Sightseeing & Museums
The Municipal Market is located in the center of the city of Chania. It was first operated in 1913, while Eleftherios Venizelos was the Prime Minister of Greece. It is shaped as a cross and has 4 entrances, one in each wing. 76 shops are under its roof, among them, butcher shops, fish shops, pharmacies, as well as various shops selling local products. Since 1980 it is characterized as a preserved monument by the Ministry of Civilization.
VENETIAN PORT-OLD HARBOUR
The old Venetian Port was constructed between 1320 and 1356 by the Venetians, in order to protect the city. Starting from Akti Enoseos, you may easily see and admire the lighthouse that is located at the end of the walls. It was originally built in 1570 and reconstructed for the last time in in 1830, taking the shape that we know it today. Its height is 21m. and its light goes out 7 miles. It is the oldest lighthouse saved, not only in Greece, but also in the Mediterranean. You may visit it by walking along the walls from the east side of the old port, but it is not allowed to enter, due to its sensitive structure. The view from the lighthouse is spectacular, while watching the sunset there will prove to be an unforgettable experience.
Walking away from the sea and towards the interiors of the old port, you will be enchanted by the picturesque narrow streets, the endless shops and the peculiar buildings of the old town, heritage of all the conquerors of the island.
Special reference should be made to the Neoria, shipyards that were constructed between 1467 and 1599. Originally 17 were built, but gradually 9 were demolished. Today a group of 7 consecutive shipyards are preserved, as well as 1 that is located on the west, called the Big Arsenali that today hosts the Center of Architecture of the Mediterranean.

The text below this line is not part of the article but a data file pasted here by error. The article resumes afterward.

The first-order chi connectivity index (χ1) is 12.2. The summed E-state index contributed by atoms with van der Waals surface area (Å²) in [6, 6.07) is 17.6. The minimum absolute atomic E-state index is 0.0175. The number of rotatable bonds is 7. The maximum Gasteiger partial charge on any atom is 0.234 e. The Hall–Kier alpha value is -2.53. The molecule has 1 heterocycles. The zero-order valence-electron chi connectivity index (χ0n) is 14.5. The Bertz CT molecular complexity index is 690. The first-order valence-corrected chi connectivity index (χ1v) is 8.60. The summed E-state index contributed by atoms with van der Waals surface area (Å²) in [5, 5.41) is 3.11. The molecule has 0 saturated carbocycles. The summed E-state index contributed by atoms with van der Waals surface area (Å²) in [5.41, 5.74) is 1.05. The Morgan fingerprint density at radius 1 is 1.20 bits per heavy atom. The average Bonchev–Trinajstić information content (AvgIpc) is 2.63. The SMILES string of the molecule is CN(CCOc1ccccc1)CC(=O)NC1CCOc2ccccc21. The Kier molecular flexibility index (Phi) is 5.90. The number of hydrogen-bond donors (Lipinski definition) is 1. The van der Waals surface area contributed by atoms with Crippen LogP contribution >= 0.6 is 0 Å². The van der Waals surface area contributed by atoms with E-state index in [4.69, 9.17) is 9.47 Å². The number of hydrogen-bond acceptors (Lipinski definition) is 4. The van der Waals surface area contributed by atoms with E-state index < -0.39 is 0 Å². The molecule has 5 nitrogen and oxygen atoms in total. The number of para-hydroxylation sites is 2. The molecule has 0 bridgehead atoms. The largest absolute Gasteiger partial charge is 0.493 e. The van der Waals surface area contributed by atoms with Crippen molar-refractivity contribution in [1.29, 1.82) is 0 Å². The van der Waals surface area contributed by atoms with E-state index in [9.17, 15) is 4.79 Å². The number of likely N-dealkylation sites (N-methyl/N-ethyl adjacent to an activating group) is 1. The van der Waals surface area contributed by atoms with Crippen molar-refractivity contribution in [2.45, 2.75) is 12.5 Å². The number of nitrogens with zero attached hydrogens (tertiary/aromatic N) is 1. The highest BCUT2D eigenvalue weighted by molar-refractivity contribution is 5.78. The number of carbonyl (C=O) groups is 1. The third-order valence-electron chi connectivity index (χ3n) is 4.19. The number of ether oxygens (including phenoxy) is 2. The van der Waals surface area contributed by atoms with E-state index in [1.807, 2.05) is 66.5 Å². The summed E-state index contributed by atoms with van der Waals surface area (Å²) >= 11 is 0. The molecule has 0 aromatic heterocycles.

Firkas is a Venetian fort constructed in the 16th century, located at the Northwest edge of the port, with purpose to protect the city and the port itself. In 1913, inside Firkas (Turkish word for Fort), the prime minister of Greece, Eleftherios Venizelos declared the union of Crete to the rest of Greece. Today, in the interior you may find the Nautical Museum, as well as a small theatre.
The square of Splantzia is in an ideal location by the center of Chania, just beside the old town and the area of Koum Kapi. It is a beautiful place with great history. It was the Turks gathering place, during the Turkish occupation, as Syntrivani square was for the Cretans. At the center of the square there is the beautiful temple of Saint Nikolas, that during those days it was converted to a mosque, with its minaret still preserved nowadays. Under the high plane tree (where many Christians were executed during the Turkish period) and near the elegant Arabic kiosk at the center of the district, there was an underground water tank.
Today Splantzia is one of the most popular parts of the city that attracts variable kinds of people, with its one of a kind cafes and little restaurants.
Very close to the Municipal Market, there is one of the most commercial streets in the city: Skrindlof or Skrydlof Street with several shops side by side. At the point that it meets Halidon Street, the area takes the name “Stivanadika”, after the word “stivania”, the traditional boots of the Cretan costume. In “Stivanadika” apart from the boots, you will find lots of leather accessories and various souvenirs.